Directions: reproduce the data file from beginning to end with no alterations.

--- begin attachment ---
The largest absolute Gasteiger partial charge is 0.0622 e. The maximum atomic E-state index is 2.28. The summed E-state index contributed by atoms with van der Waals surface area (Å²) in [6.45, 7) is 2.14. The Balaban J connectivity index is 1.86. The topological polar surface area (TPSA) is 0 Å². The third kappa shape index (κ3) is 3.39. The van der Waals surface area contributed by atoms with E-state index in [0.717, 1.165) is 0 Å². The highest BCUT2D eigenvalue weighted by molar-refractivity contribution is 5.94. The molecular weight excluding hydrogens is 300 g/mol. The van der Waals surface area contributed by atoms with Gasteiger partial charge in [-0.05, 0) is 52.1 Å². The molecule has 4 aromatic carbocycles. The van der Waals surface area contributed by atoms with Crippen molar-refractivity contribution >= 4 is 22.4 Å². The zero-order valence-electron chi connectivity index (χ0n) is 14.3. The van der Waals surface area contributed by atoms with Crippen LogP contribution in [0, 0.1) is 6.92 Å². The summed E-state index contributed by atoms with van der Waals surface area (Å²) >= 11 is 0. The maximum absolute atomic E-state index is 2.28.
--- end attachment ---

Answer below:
The largest absolute Gasteiger partial charge is 0.0622 e. The maximum atomic E-state index is 2.28. The summed E-state index contributed by atoms with van der Waals surface area (Å²) in [6.45, 7) is 2.14. The Balaban J connectivity index is 1.86. The topological polar surface area (TPSA) is 0 Å². The third kappa shape index (κ3) is 3.39. The van der Waals surface area contributed by atoms with E-state index in [0.717, 1.165) is 0 Å². The highest BCUT2D eigenvalue weighted by molar-refractivity contribution is 5.94. The molecular weight excluding hydrogens is 300 g/mol. The van der Waals surface area contributed by atoms with Gasteiger partial charge in [-0.05, 0) is 52.1 Å². The molecule has 4 aromatic carbocycles. The van der Waals surface area contributed by atoms with Crippen molar-refractivity contribution >= 4 is 22.4 Å². The zero-order valence-electron chi connectivity index (χ0n) is 14.3. The van der Waals surface area contributed by atoms with Crippen LogP contribution in [0, 0.1) is 6.92 Å². The summed E-state index contributed by atoms with van der Waals surface area (Å²) >= 11 is 0. The maximum absolute atomic E-state index is 2.28.